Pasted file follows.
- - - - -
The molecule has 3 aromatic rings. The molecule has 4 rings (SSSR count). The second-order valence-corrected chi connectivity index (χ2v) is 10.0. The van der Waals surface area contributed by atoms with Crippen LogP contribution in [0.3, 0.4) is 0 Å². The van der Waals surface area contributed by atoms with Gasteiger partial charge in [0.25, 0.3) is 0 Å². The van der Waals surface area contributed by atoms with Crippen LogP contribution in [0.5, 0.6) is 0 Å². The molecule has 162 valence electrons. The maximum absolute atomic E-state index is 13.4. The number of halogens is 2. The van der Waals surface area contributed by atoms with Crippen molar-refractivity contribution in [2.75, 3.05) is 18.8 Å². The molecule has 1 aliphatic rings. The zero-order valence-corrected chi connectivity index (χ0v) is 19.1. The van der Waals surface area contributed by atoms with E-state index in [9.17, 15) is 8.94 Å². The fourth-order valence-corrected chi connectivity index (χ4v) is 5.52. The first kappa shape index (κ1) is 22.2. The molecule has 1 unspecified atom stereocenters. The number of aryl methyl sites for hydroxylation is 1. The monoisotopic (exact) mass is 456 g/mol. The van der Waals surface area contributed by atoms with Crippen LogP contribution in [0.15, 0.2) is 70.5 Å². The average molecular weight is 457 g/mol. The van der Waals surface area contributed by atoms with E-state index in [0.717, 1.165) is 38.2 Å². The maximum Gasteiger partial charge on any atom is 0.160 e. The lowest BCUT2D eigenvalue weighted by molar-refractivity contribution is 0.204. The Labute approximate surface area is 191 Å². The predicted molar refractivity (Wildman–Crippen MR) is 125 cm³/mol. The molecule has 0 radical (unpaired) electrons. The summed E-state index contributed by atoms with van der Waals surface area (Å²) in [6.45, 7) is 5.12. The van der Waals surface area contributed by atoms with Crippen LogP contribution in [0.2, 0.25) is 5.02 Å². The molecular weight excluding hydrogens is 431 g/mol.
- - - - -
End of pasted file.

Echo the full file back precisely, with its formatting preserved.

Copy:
The molecule has 3 aromatic rings. The molecule has 4 rings (SSSR count). The second-order valence-corrected chi connectivity index (χ2v) is 10.0. The van der Waals surface area contributed by atoms with Crippen LogP contribution in [0.3, 0.4) is 0 Å². The van der Waals surface area contributed by atoms with Gasteiger partial charge in [0.25, 0.3) is 0 Å². The van der Waals surface area contributed by atoms with Crippen LogP contribution in [0.5, 0.6) is 0 Å². The molecule has 162 valence electrons. The maximum absolute atomic E-state index is 13.4. The number of halogens is 2. The van der Waals surface area contributed by atoms with Crippen molar-refractivity contribution in [2.75, 3.05) is 18.8 Å². The molecule has 1 aliphatic rings. The zero-order valence-corrected chi connectivity index (χ0v) is 19.1. The van der Waals surface area contributed by atoms with E-state index in [9.17, 15) is 8.94 Å². The fourth-order valence-corrected chi connectivity index (χ4v) is 5.52. The first kappa shape index (κ1) is 22.2. The molecule has 1 unspecified atom stereocenters. The number of aryl methyl sites for hydroxylation is 1. The monoisotopic (exact) mass is 456 g/mol. The van der Waals surface area contributed by atoms with Crippen LogP contribution in [0.15, 0.2) is 70.5 Å². The average molecular weight is 457 g/mol. The van der Waals surface area contributed by atoms with E-state index in [0.717, 1.165) is 38.2 Å². The maximum Gasteiger partial charge on any atom is 0.160 e. The lowest BCUT2D eigenvalue weighted by molar-refractivity contribution is 0.204. The Labute approximate surface area is 191 Å². The predicted molar refractivity (Wildman–Crippen MR) is 125 cm³/mol. The molecule has 0 radical (unpaired) electrons. The summed E-state index contributed by atoms with van der Waals surface area (Å²) in [6.45, 7) is 5.12. The van der Waals surface area contributed by atoms with Crippen LogP contribution in [0.2, 0.25) is 5.02 Å². The molecular weight excluding hydrogens is 431 g/mol.